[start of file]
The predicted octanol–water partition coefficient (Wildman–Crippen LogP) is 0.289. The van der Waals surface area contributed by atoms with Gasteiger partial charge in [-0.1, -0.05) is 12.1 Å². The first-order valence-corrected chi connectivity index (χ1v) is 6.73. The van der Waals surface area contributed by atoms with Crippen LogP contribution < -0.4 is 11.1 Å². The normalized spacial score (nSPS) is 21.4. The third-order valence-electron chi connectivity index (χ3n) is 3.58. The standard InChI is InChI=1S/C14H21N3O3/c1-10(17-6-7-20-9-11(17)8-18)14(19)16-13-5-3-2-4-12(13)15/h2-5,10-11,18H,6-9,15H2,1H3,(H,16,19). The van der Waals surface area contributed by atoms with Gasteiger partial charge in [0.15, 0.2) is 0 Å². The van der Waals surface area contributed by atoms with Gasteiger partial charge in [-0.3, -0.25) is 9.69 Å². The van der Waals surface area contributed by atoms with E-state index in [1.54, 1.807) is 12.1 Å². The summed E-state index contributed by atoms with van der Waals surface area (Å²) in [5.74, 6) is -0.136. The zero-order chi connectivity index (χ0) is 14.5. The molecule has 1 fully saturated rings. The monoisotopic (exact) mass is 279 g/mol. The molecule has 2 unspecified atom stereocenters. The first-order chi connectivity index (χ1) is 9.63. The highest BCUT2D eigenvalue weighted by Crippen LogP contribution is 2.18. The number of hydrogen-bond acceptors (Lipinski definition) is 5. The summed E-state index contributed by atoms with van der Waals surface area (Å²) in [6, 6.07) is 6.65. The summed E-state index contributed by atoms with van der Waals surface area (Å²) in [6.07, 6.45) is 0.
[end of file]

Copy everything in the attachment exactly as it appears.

The predicted octanol–water partition coefficient (Wildman–Crippen LogP) is 0.289. The van der Waals surface area contributed by atoms with Gasteiger partial charge in [-0.1, -0.05) is 12.1 Å². The first-order valence-corrected chi connectivity index (χ1v) is 6.73. The van der Waals surface area contributed by atoms with Crippen LogP contribution < -0.4 is 11.1 Å². The normalized spacial score (nSPS) is 21.4. The third-order valence-electron chi connectivity index (χ3n) is 3.58. The standard InChI is InChI=1S/C14H21N3O3/c1-10(17-6-7-20-9-11(17)8-18)14(19)16-13-5-3-2-4-12(13)15/h2-5,10-11,18H,6-9,15H2,1H3,(H,16,19). The van der Waals surface area contributed by atoms with Gasteiger partial charge in [0.15, 0.2) is 0 Å². The van der Waals surface area contributed by atoms with Gasteiger partial charge in [-0.3, -0.25) is 9.69 Å². The van der Waals surface area contributed by atoms with E-state index in [1.54, 1.807) is 12.1 Å². The summed E-state index contributed by atoms with van der Waals surface area (Å²) in [5.74, 6) is -0.136. The zero-order chi connectivity index (χ0) is 14.5. The molecule has 1 fully saturated rings. The monoisotopic (exact) mass is 279 g/mol. The molecule has 2 unspecified atom stereocenters. The first-order chi connectivity index (χ1) is 9.63. The highest BCUT2D eigenvalue weighted by Crippen LogP contribution is 2.18. The number of hydrogen-bond acceptors (Lipinski definition) is 5. The summed E-state index contributed by atoms with van der Waals surface area (Å²) in [6, 6.07) is 6.65. The summed E-state index contributed by atoms with van der Waals surface area (Å²) in [6.07, 6.45) is 0.